Well-Being

To Salt or Not to Salt


SALT MAY no longer be a villain. Arguments for the dangers of too-low salt intake are “gaining ground,” according to the BBC, “casting doubt on decades of research and shedding light on the questions that still remain unanswered about our favorite seasoning.”

High salt consumption will remain a problem for people with hypertension or high sensitivity to salt, which can depend on age as well as ethnicity, body mass index and family history—although some now argue that a “low-salt diet is just as much of a risk factor for developing high blood pressure as high salt consumption.”

But in studies on healthy individuals, low-salt diets have been linked to insulin resistance—which causes high blood sugar levels and can lead to Type 2 diabetes, heart disease and other metabolic complications—as well as increased risk of death from heart disease and stroke.

The American Heart Association recommends an upper limit of 2,300 mg of sodium/day, equal to about 1 teaspoon of salt, but some researchers now suggest a daily intake between 3,000 and 5,000 mg of sodium—closer to what Americans consume each day.  (Sodium makes up 40% of salt, and the remaining 60% is chloride.)

The body relies on sodium to help transport oxygen and nutrients, to provide the electricity to conduct nerve impulses, to contract and relax muscles, and to maintain the right balance of water and minerals.  Healthy kidneys maintain a stable amount of stored sodium, retaining sodium when levels are low and excreting more when they are high. Decreasing effectiveness of kidneys, which can happen with age, allows sodium to accumulate in the blood, causing excess water retention that in turn increases pressure on the arterial walls.

“Randomised trials showing salt’s effect on the body are almost impossible to carry out,” according to cardiologist and epidemiologist Francesco Cappucio at the University of Warwick, whose eight-year literature review found positive effects of lowering salt intake by 1,400 mg/day: a 42% decline in fatal strokes and 40% drop in heart disease-related deaths.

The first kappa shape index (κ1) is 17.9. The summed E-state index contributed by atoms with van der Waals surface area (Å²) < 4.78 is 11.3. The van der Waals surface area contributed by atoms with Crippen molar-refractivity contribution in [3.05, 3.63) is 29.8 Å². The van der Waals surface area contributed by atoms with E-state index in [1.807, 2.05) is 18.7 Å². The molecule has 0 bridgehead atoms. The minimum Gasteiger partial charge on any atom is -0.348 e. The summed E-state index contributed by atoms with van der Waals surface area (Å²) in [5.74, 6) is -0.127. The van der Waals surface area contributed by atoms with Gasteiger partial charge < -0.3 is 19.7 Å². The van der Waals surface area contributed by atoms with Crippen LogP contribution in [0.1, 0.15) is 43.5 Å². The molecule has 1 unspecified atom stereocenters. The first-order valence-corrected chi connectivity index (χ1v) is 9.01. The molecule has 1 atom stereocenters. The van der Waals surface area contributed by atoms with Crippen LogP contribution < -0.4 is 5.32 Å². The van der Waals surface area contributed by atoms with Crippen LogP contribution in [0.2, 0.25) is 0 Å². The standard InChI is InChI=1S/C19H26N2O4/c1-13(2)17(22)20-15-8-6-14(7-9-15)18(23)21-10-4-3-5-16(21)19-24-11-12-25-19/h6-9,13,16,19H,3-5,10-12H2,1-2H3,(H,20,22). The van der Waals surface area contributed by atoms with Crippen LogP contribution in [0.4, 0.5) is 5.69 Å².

Most agree that it’s difficult to separate the effects of lowering salt from other diet and lifestyle behaviors, because people more conscious of salt intake are more likely to have healthier diets overall—if only by reducing processed foods, including canned and frozen food, packaged food, meat, bread, breakfast cereals and some dairy products like cheese.

For most people, about one-quarter of their daily sodium intake comes from the salt shaker. The rest is mostly from processed foods, such as 1,000 mg in a cup of spaghetti sauce and more in some canned soups; and condiments, such as soy sauce, with 1,000 mg/tablespoon.

Many less-processed products also contain sodium: milk—about 100 mg. in one cup of lowfat; and the saltier cheeses—about 1,000 mg in 30 grams of Roquefort, compared to 500 mg for cheddar and 300 for mozzarella.  And one survey found great differences among products within each variety: for gorgonzola, one option was six times saltier than the least salty.

Questions about limiting dietary salt began with the ongoing National Health and Nutrition Examination Survey studies involving thousands of people and producing intermittent sets of results: in one set, those eating the least salt died at a rate 18% higher than those eating the most salt; and in another, the low-salt group had a 15.4% higher risk of death.

Additional observational studies have found daily sodium intake below 3,000 mg increased the risk of dying from heart disease and stroke. For people with heart failure (when the heart is unable to pump sufficient blood for the body’s oxygen needs), those who restricted sodium intake had a 160% higher risk of death—although results from other studies disagree.

In an early-2000s review by the Institute of Medicine, the committee found that for heart failure, there was “sufficient evidence to suggest a negative effect of low sodium intakes.”

What may be more important than the quantity of sodium consumed is its ratio to that of potassium, which relaxes blood vessels—decreasing blood pressure—and helps the body excrete sodium. In the ratio of the two, potassium should be higher, but most Americans eat about 3,300 mg of sodium/day compared with about 2,900 mg of potassium.

—Mary Carpenter

Every Tuesday, well-being editor Mary Carpenter delivers health news you can use.



One thought on “To Salt or Not to Salt

  1. Nancy G says:

    Fascinating. I’m always on my husband because he apparently thinks salt is its own food group, and I season all cooking along the way. He doesn’t even taste anything before he puts salt on it. But I’ll bet his potassium level is not good. Next thing to check when he goes to the doctor, whenever that may be at this point. Good, informative, article. Thanks.

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